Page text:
About neuroscience and music (mainly classical). Exploring the relationship of music and the brain based on experience of two careers.

May 7, 2013

Mentors, Embezzlers, Musician's Dystonia

by Carl Ellenberger, MD

Every musician can thank at least one mentor who inspired him or her to become a musician. Mine was John Stavash. He played many instruments, the flute, piccolo, clarinet, oboe, saxophone, violin, and probably others around greater Cleveland as a freelancer in orchestras, shows, community bands, weddings, and by financial necessity, wherever and whenever he was asked. 

"Mr. Stavash," as we called him, was the guy who walked into school classrooms all over town lugging a pile of band instruments to perhaps catch the interest of some of the students, and eventually maybe to rent or sell to their parents so their kids could join the band. He was usually late, in a rumpled brown suit and tie, stocky, almost bear-like, but humble and soft spoken. Although of recent middle-European descent he spoke perfect unaccented English. 

John was also the go-to guy for many of the Cleveland Orchestra players when their instruments needed repair, probably often on an urgent basis because George Szell had no mercy for a wind player with a leaking key (as one painfully learned--and then threw all three parts of his disassembled oboe at Szell, much as an Iraqi reporter more recently threw both shoes at another George. That's also the musical equivalent of a browbeaten junior surgeon zapping the forehead of the senior surgeon with a Bovie electrocautery knife.)

Once a week at 4:30-5:00 Mr. Stavash would arrive at my house for the 4 pm 'half-hour' lesson, leaving only a few minutes before dinner. That was for several years before he established his studio. By then I could drive myself to lessons and they would be kept closer to a schedule. Educator's Music in Lakewood is still run by John's son, "Little John," a clarinetist, and Carol, his daughter, a flutist. One memory that stands out from the repair shop in the back (where I learned how to repair a flute) is of a huge barrel of cyanide (or so I was told). That served as a very efficient way to rid silver flutes of all traces of tarnish, which seemed to infect mine with regularity. I'm willing to bet that barrel no longer exists.

I never knew how John learned about music or how to play all those instruments--I don't think he attended a conservatory. But to my good fortune, unrecognized by me of course at the time, John possessed all the right instincts about wind playing, especially the production of tone and breathing, but also about how to make printed notes into music. (My deficiencies in the latter category probably frustrated him, and indeed, took more decades to develop.) 

Also unrecognized by me at the time, one reason he was such a good flute teacher was that his daughter, Carol, a year ahead of me in school, was also a flutist, a better one than I. He handed both of us off to orchestra players during our last years of high school. Before Carol left for the University of Michigan we served as a flute section for several orchestras around town.

Years later John walked into my office in the Neurology Department at Cleveland's University Hospitals. He thought he might have Parkinson's Disease. He had developed difficulty controlling the 3rd and 4th fingers of his left hand, only when playing the piccolo, as he still did in the Lakewood Community Band in the park each summer. I found no signs of Parkinson's Disease and reassured him of that. In 1981 the diagnosis of 'musician's dystonia' was not often recognized, much as it wasn't in the era of Robert Schumann or even a century later in the time of Leon Fleischer and Gary Graffman. (more about that in a future post) So I wasn't much help to John.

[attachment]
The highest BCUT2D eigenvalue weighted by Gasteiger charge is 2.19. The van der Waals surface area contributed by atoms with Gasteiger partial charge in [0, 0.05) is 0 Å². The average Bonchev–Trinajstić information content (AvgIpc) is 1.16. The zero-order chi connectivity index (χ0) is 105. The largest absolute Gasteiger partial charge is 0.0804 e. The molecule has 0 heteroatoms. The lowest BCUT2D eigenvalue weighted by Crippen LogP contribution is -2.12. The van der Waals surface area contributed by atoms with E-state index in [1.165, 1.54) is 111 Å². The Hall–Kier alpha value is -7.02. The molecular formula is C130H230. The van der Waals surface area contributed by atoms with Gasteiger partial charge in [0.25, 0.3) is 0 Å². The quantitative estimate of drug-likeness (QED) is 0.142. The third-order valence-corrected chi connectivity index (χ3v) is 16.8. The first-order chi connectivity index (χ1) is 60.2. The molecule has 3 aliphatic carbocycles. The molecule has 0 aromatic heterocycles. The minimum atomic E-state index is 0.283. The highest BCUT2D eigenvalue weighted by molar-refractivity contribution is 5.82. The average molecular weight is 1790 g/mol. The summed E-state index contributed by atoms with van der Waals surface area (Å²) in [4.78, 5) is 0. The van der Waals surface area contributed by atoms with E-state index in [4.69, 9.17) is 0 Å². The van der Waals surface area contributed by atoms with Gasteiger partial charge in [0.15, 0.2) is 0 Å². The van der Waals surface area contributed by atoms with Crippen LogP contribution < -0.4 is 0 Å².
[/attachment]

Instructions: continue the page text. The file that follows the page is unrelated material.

Nevertheless, as he was leaving, he slipped a flute to me in the waiting room, a conventional Haynes plateau model and asked me to try it. The instrument turned out to be astonishingly good, far better for me than the Powell French model I had been using, so I 'borrowed' it for several years until John needed it back for his granddaughter.

Then, bereft of such a wonderful instrument I searched in the usual places for a replacement. In an astonishing coincidence, I found an almost identical Haynes flute for private sale only several blocks away from where I lived. As I tried it and offered to buy it in the living room of the seller's apartment, I asked him if he knew John Stavash. Yes, he said--and then abruptly announced that the flute was no longer for sale.

Perplexed, I mentioned this event to John. The seller, it turned out, was his former employee at Educator's Music. It had taken the FBI years to determine that he was part of an international embezzlement ring that had diverted dozens of instruments in shipment before they reached the store. John had not pressed charges so the employee, a student, was still at large. The flute I wanted had not been among the stolen instruments.

I sent my wife back to his house and, using her name, she bought the flute, the one that I have now played for 30 years. My mother at age 86 dragged John, age 82, from Cleveland to Gretna to hear me play a Quantz concerto on it to open our inaugural season at Elizabethtown College.

In a future post I will summarize what we now know, and don't, about musician's dystonia, a surprisingly common problem among classical players.

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